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Louis Garneau's range-topping Diamond helmet looks good, boasts an impressive vent count and is extremely comfortable to wear...however, we had a pretty fundamental problem with ours.
Whilst they are a relatively unknown brand here in the UK, Louis Garneau have been around for over 25 years, starting out as a family garage based operation and growing into a brand capable of taking on the big players in the cycling apparel market.
If you watched the Tour de France, you will have no doubt seen one of Louis Garneau's helmets on the head on 'little Tommy Voeckler' as he lit up the race in the yellow jersey. Interestingly, the Europcar team are using the Quartz model, and not the top of the range Diamond reviewed here.
In the helmet vent count wars, the Louis Garneau Diamond comes out near the top with a wapping 40 vents. Closer inspection, however, reveals that 8 of these are absolutely tiny, what Louis Garneau call 'Venturi Vents'. Wind tunnel testing has supposedly verified the effectiveness of these vents, but I can't help thinking that in real world conditions, they don't noticeably improve airflow; some of them were even covered up by the pads. No matter though, because the other 32 vents are large and well positioned enough to do a great job of cooling down your noggin. Internal channels provide a pathway for the air to flow over the head whilst large rear vents enable the heated air to be expelled. Overall, ventilation is on par with other helmets in this price bracket.
So how does Louis Garneau achieve this vent count whilst retaining the helmet's structural integrity? The Diamond features in-mould construction which fuses the plastic outer shell to the polystyrene moulding, as well as two composite ribs which run the length of the helmet. This composite skeleton is designed to spread any impact over a larger area, enabling larger vents to be used. Additionally, the Diamond also features a plastic shell running around the rim of the helmet lending it a really 'solid' feel. This extra shell is part of the reason why the Diamond weighs in at a relatively porky 310g (claimed) for the size large tested. The helmet is certified to the US CSPC standard which is more rigorous than its EU equivalent, and it's also possible to order a variant conforming to the Australian standard, which is even tougher still.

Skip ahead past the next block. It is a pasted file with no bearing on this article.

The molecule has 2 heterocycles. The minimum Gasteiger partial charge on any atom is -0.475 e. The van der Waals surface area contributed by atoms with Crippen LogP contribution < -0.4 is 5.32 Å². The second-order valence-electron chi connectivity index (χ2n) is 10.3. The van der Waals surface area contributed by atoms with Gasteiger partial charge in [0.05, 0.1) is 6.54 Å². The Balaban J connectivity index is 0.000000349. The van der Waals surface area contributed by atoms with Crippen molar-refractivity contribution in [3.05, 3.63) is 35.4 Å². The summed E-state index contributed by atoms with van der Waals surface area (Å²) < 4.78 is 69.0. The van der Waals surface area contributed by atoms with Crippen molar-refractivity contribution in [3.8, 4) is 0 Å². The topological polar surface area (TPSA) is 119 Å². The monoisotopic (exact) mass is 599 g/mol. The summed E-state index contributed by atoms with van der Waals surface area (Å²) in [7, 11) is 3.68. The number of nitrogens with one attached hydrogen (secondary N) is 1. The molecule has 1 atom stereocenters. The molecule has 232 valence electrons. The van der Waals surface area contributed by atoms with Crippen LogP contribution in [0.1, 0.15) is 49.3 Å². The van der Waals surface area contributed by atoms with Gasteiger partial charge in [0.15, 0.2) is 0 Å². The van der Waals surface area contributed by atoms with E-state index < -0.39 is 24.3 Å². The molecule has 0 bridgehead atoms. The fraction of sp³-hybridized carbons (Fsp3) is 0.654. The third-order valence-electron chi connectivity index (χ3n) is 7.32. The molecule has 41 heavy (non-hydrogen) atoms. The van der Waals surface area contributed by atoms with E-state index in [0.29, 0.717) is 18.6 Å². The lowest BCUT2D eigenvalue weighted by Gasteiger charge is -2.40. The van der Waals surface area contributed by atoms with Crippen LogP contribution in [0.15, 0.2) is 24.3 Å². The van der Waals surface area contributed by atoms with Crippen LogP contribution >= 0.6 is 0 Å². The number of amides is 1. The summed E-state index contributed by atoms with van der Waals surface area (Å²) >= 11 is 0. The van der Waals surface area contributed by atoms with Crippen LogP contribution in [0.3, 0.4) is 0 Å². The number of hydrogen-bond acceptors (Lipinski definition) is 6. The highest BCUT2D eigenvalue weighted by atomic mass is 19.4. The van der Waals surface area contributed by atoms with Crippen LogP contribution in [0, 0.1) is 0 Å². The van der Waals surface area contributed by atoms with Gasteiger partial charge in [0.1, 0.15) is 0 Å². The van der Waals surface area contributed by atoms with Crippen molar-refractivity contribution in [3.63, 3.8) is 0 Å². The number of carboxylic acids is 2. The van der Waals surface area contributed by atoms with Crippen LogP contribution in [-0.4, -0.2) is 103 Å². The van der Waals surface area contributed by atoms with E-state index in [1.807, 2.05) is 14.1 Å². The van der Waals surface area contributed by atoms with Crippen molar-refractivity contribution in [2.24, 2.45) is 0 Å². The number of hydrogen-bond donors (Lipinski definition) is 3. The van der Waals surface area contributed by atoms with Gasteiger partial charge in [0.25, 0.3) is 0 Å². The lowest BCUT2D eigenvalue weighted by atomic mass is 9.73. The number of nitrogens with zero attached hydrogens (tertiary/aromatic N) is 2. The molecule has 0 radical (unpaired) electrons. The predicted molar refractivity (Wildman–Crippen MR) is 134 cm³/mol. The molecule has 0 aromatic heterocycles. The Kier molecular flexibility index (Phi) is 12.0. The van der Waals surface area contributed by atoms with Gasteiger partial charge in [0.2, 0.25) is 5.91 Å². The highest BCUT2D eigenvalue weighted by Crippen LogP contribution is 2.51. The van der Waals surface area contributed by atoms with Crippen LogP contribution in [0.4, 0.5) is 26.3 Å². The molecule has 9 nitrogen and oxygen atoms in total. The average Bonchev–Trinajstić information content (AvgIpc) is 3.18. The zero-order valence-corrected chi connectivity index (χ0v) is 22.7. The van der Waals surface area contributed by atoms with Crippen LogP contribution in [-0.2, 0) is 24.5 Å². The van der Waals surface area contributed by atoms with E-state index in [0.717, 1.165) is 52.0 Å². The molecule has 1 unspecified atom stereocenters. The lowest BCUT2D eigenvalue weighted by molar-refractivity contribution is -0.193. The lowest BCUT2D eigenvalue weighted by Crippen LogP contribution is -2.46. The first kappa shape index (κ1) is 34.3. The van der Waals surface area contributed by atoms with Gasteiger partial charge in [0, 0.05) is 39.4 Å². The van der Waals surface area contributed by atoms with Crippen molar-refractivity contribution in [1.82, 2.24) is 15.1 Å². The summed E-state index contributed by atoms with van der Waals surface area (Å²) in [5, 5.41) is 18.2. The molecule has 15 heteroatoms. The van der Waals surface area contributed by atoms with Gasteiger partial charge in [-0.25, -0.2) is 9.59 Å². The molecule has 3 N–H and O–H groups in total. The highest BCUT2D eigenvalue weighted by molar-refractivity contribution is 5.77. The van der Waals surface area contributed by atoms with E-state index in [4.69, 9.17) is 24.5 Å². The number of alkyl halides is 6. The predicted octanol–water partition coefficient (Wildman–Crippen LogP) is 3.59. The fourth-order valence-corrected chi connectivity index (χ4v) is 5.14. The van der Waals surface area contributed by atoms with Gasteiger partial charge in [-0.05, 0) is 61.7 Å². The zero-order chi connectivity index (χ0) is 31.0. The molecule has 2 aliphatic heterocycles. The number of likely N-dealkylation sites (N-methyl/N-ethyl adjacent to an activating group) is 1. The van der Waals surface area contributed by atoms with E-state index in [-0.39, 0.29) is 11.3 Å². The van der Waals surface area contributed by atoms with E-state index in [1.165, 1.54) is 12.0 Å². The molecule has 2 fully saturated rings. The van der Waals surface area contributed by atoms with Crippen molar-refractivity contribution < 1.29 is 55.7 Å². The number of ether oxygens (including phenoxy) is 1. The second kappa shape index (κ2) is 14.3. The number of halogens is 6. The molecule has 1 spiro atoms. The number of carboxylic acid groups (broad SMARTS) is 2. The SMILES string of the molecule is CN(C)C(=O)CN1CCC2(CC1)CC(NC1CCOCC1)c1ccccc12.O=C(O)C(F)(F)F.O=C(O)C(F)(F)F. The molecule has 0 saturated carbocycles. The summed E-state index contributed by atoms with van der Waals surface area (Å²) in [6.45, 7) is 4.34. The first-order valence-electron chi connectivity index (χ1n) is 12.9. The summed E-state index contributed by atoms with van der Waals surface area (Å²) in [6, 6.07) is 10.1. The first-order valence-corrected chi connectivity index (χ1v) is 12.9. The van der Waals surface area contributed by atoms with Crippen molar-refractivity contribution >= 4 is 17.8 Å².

In use, the Diamond sits quite low on the head which prevents the mushroom-head look associated with a lot of helmets. The helmet extends down reassuringly low at the back and sides, providing good coverage for such a race oriented lid. The straps are easy to adjust to one's personal preference using a nifty locking cam system. The plastic cradle which raps around the back of the head is vertically adjustable with 7 possible positions giving a total range of around 30 degrees, and features a rather brilliant ratchet dial. Easily operable with one hand, the dial is big and rubberized, with a smooth action which feels absolutely brilliant in use. Additional padding on the rear of the cradle makes this the Rolls Royce of helmet retention systems; it was truly the most comfortable helmet I have ever worn.
Now for the bad news.
Whilst testing the helmet, I crashed twice at relatively low speeds, both times during a race. In both cases, the retention cradle disconnected from the helmet on one side, allowing the helmet slide around on my head - not ideal. Inspection post-race showed that the cradle is attached to the shell via a clip-in fitting which hadn't withstood the forces involved. A helmet's retention system is there to ensure that the helmet remains in the optimal position during a crash, so this failure is a serious compromise of safety. I haven't heard or read of others experiencing this problem, but it seems to me that the cradle attachment method should be a lot more secure than it is. Suffice to say that I quickly ditched the Diamond in favour of something that stayed on my head in a crash.